Chloe Grace Moretz is the best cheerleader "If I Stay" could ask for. As the star of the film adaptation of the successful YA novel — about a teen girl trapped in limbo while in a coma trying to decide whether to live or die — Moretz has been a tireless campaigner and social media omnipresence. She'll even go so far as to point out how much better the book sells than a certain other tearjerker recently turned into a film.
You tweeted recently about how much better "If I Stay" sells than "the Fault in Our Stars."
That was from USA Today! For every 10 books we sell, they only 8.3 sell books.
Do you feel any sort of rivalry with that book and film and yours?
Not quite really a rivalry, but more like I think it's interesting that we're all making movies like this, for young teens and kids that they're actually enjoying. And what I think is so, so cool about it is that we're really mobilizing youth to be interested in reading, when really I don't think in many generations have we had a group of kids — a generation — that is so interested in reading the latest novel, because it's never been that way.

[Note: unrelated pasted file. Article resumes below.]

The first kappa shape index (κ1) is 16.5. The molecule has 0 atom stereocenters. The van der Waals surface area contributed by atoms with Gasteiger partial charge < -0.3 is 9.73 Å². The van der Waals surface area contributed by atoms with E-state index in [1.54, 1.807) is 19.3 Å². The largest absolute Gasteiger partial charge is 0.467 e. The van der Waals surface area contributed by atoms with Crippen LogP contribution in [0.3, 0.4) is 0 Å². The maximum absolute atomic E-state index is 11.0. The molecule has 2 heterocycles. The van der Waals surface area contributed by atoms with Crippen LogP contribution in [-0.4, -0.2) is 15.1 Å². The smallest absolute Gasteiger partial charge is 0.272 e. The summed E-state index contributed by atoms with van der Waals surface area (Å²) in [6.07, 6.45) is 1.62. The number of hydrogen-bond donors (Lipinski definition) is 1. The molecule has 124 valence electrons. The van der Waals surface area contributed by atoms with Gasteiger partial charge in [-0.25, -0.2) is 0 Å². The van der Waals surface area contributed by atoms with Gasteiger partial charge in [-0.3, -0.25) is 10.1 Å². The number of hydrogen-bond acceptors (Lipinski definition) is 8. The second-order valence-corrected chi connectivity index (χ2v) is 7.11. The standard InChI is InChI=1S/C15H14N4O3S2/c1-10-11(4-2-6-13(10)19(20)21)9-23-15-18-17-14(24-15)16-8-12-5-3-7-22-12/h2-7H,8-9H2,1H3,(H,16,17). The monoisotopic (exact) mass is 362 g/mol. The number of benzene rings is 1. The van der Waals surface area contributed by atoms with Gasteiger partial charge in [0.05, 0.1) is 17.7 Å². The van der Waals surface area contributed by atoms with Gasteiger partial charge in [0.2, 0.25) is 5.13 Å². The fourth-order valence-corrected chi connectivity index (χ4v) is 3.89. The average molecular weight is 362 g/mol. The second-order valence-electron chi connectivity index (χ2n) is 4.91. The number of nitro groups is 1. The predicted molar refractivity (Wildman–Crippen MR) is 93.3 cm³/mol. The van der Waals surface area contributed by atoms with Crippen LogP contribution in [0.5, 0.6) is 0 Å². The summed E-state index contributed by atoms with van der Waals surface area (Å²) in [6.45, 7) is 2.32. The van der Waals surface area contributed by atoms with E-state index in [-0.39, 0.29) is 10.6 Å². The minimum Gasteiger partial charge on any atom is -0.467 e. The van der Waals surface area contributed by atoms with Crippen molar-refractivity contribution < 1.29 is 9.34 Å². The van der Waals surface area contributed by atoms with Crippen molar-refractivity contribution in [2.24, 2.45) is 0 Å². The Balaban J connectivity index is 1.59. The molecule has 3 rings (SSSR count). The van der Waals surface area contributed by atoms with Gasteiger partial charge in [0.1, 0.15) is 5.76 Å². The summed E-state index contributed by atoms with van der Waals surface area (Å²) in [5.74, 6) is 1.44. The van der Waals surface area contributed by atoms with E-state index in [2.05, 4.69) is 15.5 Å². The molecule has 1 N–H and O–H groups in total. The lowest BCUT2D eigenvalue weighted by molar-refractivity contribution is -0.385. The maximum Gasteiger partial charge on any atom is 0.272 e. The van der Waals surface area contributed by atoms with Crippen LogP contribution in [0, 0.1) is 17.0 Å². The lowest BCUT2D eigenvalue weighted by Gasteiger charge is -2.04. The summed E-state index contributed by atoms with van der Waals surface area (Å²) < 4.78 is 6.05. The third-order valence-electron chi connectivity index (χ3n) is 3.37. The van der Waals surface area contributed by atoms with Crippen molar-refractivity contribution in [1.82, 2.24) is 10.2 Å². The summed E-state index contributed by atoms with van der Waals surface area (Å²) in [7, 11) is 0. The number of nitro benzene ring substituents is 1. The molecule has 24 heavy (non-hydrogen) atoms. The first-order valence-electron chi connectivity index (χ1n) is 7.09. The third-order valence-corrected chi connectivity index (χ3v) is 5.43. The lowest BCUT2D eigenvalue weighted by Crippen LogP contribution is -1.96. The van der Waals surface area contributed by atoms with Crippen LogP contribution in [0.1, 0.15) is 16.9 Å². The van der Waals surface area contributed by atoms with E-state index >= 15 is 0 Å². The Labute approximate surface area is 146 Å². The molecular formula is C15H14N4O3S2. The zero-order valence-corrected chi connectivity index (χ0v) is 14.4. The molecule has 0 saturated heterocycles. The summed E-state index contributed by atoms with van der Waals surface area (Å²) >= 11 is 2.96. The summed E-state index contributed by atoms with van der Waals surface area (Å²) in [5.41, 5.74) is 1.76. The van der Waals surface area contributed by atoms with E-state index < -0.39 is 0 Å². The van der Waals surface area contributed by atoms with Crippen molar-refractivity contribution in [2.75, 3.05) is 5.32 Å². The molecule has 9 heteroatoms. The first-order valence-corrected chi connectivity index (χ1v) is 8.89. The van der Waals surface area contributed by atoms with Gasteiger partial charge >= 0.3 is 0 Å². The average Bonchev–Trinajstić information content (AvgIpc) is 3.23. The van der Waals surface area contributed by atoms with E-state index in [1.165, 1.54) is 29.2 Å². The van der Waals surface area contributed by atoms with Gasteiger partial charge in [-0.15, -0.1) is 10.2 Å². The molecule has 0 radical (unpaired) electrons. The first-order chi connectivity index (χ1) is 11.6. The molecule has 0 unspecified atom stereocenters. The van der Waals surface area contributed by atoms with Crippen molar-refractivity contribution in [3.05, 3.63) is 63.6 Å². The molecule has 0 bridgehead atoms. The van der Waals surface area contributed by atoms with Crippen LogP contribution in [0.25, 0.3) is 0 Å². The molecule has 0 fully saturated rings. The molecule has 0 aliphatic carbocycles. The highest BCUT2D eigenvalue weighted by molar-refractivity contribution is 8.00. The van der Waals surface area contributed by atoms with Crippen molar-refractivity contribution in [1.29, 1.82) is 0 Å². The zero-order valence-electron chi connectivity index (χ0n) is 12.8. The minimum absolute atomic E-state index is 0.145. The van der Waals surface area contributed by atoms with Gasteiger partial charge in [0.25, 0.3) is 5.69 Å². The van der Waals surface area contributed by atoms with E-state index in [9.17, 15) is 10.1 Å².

Why do you think that is?
I mean, you look at 1980 to 1990, and that is a time period when you had all this technology coming through in the forefront, all this brand-new technology. And then now, this generation — my generation — we've grown up with technology, so it's not special to us. It's kind of just whatever. Like, I've had an iPhone since I was 11, most kids younger than me have had iPhones since they were 7 years old. They don't really care about technology because it's just their life. There's not an enthrallment. So I think they're looking for something that might be a bit more naturalistic, something that makes them feel and emote because I think that our generation of electronics is kind of counteracting that.
And lately it's been books that are more reality-based and less about sparkly vampires.
Yeah, definitely. The more reality there is in these novels and movies, the better it is, which is shocking because it used to be the more camp, the more laughs, the more stylized the better. That was the genre that we lived in, I think, from the '80s on, at least. The '70s, I think, were a bit more naturalistic than the '80s and '90s in terms of cinema.
Has shooting this movie changed your opinion at all of hospitals?
Umm, I think it made me hate them more. A, because there are some really mean people that work in this hospital [in the movie], and it's a hospital that I would never want my family to be put into. And because I filmed it inside of an insane asylum, so … yeah. It was kind of horrible.
It doesn't look like an insane asylum, at least.
Yeah, exactly, because they made it look real pretty. (laughs)
Follow Ned Ehrbar on Twitter: @nedrick